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Affordable Art Fair
About art - 20 March 2020

Wellbeing through Art Therapy

These days, we hear the term ‘art therapy’ a lot more frequently than we used to. With the benefits of balanced living now a regular topic in the media, alternative sources of wellbeing are being more widely shared and debated. Yet art therapy is by no means new.

Despite officially ‘beginning’ in the mid twentieth century, the roots of art therapy actually date back to the late 1700s. During this time, a new ‘moral treatments’ were explored as increasingly humane ways to treat patients with mental health issues. Whilst these mainly focused on domesticated tasks, such as gardening and cooking, later this expanded to include hobbies: sewing or drawing, during which individuals and patients were encouraged to use the expressive capacity of making art to communicate their emotions.

Nowadays, art therapy is a well-known, tried and tested therapeutic tool, used within mental health care, prisons, schools and other medical environments... read on to find out more, plus keep both yourselves and the kids entertained, by downloading one of our limited series of kids activity packs:

 

AN INTRODUCTION TO ART THERAPY

 

What is art therapy?

Art therapy focuses on self expression as a therapeutic technique. Emotions and thoughts are explored through a variety of ways, including painting, drawing, colouring and modelling. In this way, art therapy involves three factors: the therapist, the client, and the art itself. Through self-expression, art therapists believe, people are able to feel more connected to the world around them.

Art therapy can help us work through traumatic experiences, tackle high levels of stress, develop memory and interpersonal skills and create a sense of fulfilment and personal pride, as well as giving sufferers from serious illnesses some relief or escapism.

 

Free Arts NYC at the New York Spring fair 2019

 

Why is Art Therapy important to us?

 Sea Traces, 2017 by Corin NatelHere at the Affordable Art Fair, we're huge believers in the powerful capacity of art to not only influence your mood, but transform lives. Since Will Ramsay held the first fair, way back in 1999, we have raised £1.3m globally for charitable causes including art therapy charities, such as the Sovereign Art Foundation in Hong Kong, Imperial Health Charity in the UK and The Art Therapy Project in New York, to spread the word about the vital work that these organisations do. Whether it’s raising awareness of their causes, raising money at our Private Views or running workshops at our fairs alongside these partners; heading to an Affordable Art Fair is a great way to find out more about the impact art can have on the lives of many.

But it’s not just about working with charities. Furthermore, we also believe that surrounding yourself with art, whether it is created by you or an artist, is a wonderful way to influence your mood. We certainly have experienced the calming, invigorating, inspiring and empowering effects that art can have on the viewer or collector. Our fairs and online marketplace are filled with a varied smorgasbord of prints, photographs, sculptures or paintings that through their use of colour, texture, or subject matter, embody a wonderful, almost healing quality.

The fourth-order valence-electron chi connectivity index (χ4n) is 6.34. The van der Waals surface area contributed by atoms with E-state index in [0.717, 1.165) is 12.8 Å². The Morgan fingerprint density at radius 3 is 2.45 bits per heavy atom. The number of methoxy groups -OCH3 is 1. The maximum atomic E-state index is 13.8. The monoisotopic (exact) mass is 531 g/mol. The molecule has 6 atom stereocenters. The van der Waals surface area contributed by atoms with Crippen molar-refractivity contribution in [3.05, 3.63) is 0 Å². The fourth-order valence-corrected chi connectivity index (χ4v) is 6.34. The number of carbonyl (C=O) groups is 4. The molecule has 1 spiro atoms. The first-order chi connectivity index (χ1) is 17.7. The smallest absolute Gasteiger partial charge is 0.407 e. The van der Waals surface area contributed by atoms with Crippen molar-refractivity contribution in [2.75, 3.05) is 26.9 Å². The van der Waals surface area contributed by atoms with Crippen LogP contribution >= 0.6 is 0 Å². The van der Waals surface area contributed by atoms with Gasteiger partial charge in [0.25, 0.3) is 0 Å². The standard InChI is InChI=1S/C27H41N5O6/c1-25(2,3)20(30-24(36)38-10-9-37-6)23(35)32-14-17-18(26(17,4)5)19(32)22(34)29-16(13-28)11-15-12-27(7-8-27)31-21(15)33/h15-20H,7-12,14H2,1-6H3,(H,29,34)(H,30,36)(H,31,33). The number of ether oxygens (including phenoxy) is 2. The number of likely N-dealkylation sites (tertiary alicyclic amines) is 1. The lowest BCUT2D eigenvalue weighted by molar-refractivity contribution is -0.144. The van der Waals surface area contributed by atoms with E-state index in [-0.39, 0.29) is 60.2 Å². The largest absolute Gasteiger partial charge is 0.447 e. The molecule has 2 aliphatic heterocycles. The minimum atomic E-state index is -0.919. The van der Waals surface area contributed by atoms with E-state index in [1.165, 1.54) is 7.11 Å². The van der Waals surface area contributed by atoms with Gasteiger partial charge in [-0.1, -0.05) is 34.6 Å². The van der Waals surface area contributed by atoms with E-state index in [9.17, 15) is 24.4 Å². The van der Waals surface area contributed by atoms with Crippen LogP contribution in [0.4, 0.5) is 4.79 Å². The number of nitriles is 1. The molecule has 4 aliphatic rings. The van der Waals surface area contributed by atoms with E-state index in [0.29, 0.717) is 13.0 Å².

Art to soothe, inspire and invigorate

Take the intricate, multi-layered works of Elisabeth Lecourt, who uses folded vintage maps to create her beautiful dresses, shirts and kimonos. As Lecourt describes, her practice is all about 'trying to make something beautiful and precious and this is the thread that runs through my work’. Works such as these have an intense materiality which can prove soothing and captivating in equal measure, as the viewer imagines the steady, methodical process that each piece involves.

Other artists rely on colour to create certain moods. Corinne Natel’s abstract and fluid colours (above) spread across the paper as if in water; her deep, enriching tones creating a soothing, almost mesmerising effect. Or how about the uplifting Happy Happy by Dan Baldwinan abstract exercise in colour and form, which the artist self-proclaims was inspired by the idea of art as a therapy - we agree that this piece is sure to brighten the mood of any room.

 

Corinne Natel    Dan Baldwin

 

Get involved at Home

Keep your little creative ones entertained by downloading our kids activity packs - pencils at the ready!

On a weekly basis, we’ll be releasing a new Kid's Activity Pack to help inspire some DIY art school sessions. So, whether there’s a mini-master in your family ranks or it’s more about ‘abstract expressionism’, we hope you enjoy getting hands-on in a moment of creative immersion at home. Alternatively, for some entertainment of the retail-kind, why not browse 1,000s of affordable artworks on our online marketplace.

 

 

 

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